If your dog needs to run take him to the dog park when it is empty (usually 6:30-7am) and toss some balls for him to chase. You have to be very very careful at dog parks as they are very dangerous places...

------

 

Jessica

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I think I am one of the few people who do take their dog to the park and both of us enjoy it. HOWEVER - I didn't do it until I had had Enza for at least 6 months. I didn't know her, she didn't know me, and I didn't know she'd react. I also only take her to the park that 1) is empty most of the time and 2) the one that I know everyone watches their dogs.

 

In sum, I think you can take your dog - but not right now and not when there are small dogs there.

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Please listen to everyone's advice, DO NOT take him to a dog park!! I was at the hearing for the dog in RI that killed the small dog in the dog park and it was awful. She was just doing what comes naturally to some greys, and I would not let any small dogs near your grey, he sounds very unsafe around other breeds, that's just the way it is sometimes, not his fault, just his makeup.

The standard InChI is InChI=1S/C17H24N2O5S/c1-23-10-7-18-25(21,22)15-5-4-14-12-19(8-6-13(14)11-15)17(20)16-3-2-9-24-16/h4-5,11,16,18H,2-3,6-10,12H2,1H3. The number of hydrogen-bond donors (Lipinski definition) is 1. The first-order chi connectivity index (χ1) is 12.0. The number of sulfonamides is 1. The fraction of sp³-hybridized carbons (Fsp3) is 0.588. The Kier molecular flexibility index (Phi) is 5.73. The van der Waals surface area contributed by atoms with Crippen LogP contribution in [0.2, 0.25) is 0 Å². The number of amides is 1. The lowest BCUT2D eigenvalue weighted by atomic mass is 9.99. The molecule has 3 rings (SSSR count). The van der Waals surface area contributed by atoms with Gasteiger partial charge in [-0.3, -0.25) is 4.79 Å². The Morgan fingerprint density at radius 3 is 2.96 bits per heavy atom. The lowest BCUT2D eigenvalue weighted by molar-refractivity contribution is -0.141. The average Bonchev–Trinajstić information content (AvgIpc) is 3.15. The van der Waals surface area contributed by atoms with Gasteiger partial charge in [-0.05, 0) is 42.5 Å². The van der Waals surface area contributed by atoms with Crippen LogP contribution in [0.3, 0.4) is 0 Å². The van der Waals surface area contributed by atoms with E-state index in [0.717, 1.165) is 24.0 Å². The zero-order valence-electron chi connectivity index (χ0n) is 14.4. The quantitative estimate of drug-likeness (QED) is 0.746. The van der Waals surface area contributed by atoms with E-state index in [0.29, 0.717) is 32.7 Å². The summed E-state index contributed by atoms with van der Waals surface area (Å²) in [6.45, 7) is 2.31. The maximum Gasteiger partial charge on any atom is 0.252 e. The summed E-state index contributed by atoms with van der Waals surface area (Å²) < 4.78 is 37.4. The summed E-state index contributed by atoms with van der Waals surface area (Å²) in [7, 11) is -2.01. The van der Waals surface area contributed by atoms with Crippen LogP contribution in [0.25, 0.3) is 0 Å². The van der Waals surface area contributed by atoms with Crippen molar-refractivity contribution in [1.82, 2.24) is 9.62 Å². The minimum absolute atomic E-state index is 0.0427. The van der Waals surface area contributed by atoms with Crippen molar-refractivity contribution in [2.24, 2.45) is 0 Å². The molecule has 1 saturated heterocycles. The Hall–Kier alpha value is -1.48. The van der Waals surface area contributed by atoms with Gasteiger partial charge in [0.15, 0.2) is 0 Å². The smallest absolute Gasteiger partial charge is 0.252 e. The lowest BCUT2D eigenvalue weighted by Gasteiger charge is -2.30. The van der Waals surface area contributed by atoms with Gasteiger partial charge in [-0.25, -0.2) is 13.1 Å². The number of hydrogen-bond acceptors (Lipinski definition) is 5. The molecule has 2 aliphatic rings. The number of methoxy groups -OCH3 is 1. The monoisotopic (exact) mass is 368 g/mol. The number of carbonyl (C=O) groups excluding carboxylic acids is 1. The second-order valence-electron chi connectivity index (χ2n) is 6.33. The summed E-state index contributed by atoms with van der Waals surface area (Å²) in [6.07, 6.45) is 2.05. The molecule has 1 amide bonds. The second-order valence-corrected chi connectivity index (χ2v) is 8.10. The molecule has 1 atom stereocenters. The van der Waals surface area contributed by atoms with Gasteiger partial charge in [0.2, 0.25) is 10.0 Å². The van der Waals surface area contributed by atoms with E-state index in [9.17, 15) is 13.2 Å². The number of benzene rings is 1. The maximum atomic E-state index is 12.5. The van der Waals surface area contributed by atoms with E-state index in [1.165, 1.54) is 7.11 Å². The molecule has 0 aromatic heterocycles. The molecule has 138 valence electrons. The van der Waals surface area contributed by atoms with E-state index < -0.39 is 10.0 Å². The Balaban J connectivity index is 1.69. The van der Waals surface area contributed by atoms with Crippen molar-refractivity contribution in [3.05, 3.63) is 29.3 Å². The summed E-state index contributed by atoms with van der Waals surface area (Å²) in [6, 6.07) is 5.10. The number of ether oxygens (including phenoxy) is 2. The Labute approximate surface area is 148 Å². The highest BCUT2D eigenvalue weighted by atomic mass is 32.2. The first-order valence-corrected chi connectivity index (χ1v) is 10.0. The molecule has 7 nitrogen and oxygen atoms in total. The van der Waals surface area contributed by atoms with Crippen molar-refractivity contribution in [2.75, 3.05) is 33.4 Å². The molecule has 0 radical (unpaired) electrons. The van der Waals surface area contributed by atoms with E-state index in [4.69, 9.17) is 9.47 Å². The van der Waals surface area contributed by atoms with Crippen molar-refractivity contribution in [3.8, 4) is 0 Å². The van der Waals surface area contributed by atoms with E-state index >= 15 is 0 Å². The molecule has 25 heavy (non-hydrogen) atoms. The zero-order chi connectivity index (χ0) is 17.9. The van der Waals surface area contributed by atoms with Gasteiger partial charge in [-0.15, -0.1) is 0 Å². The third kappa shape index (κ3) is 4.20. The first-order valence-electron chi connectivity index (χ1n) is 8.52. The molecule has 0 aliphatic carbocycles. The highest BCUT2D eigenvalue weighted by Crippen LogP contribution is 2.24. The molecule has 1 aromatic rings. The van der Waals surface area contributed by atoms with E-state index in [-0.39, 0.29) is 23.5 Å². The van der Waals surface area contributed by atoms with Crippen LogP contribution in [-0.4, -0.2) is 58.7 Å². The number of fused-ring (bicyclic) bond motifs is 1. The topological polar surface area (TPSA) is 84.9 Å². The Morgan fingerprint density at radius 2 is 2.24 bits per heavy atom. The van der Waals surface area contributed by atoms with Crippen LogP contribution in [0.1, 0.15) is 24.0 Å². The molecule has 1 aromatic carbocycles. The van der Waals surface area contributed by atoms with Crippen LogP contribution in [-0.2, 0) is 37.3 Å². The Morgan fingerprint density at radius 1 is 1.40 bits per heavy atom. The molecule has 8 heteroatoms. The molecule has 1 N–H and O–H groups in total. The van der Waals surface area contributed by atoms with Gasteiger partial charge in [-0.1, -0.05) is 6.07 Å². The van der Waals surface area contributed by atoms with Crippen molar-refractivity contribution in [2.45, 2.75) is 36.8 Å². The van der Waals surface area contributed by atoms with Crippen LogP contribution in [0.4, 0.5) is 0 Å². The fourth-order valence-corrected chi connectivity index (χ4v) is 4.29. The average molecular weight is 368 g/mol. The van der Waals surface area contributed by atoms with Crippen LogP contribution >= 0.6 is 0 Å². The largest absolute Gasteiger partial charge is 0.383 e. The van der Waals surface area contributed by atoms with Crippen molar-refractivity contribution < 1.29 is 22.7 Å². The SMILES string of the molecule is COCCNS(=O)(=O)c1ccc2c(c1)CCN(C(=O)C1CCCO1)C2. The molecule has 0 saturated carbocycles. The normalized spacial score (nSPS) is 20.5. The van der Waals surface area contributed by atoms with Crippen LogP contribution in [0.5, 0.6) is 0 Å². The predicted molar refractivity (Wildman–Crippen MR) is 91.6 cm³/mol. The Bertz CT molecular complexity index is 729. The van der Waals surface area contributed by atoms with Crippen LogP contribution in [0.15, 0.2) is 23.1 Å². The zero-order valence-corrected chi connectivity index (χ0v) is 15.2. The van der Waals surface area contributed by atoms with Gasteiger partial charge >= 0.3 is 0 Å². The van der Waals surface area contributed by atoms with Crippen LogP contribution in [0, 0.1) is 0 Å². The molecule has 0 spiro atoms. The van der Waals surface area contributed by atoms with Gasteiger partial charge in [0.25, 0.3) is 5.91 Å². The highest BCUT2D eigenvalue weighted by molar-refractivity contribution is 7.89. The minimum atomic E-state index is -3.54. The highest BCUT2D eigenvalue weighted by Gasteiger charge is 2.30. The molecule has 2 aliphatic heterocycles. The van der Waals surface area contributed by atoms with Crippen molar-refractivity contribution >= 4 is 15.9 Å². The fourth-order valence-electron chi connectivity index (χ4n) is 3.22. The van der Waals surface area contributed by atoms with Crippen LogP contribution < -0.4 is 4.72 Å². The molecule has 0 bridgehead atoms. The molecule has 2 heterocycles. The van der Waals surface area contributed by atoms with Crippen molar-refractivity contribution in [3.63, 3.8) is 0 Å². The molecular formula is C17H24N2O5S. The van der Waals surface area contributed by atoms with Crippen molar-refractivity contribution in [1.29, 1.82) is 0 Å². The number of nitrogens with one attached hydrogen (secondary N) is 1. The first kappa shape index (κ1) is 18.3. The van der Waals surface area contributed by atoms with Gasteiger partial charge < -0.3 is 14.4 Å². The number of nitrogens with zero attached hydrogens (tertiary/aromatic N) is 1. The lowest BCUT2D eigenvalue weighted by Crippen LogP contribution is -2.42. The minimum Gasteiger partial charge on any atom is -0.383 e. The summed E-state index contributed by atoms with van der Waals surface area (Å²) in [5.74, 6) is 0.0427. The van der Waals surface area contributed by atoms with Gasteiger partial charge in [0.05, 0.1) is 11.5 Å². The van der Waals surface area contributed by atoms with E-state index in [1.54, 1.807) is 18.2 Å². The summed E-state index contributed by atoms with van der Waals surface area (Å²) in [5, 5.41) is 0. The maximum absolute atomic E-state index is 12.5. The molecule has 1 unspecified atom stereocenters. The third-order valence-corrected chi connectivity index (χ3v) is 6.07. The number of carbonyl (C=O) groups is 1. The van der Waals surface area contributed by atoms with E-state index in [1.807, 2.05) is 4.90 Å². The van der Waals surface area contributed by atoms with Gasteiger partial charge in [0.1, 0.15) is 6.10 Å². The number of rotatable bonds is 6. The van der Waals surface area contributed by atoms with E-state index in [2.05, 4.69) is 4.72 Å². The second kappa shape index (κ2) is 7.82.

Terry

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As others have said - Don't go to the dog park. You have probably been lucky so far that nothing really serious happened. One of my greys is very animal aggressive and I know he will never change. He is under control when I walk him now because I followed many of the suggestions that the great folks here on this site have offered. The key is to get to know your hound's personality and adjust. I have two completely different greys - but I am so attached to my 'bad boy'. He has come a long way, but I understand who he is.

 

Good luck!

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Guest KennelMom

too much, too soon.

 

Take a step back, go back to square one and slowly introduce him to pet life. Definitely no dog park for a long while (or ever...I think they're generally terrible places unless it's a controlled playgroup situation).

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Strange, biting necks and backs of legs is what Zuni does whe she is playing 'bitey face.' And only when the other dog is running around excited. I wonder if he's really bad at playing with others? It seems strange for him to be biting legs if he is truly small dog aggressive, instead of going for a fatal blow? Obviously I can't be sure of anything without witnessing him first-hand.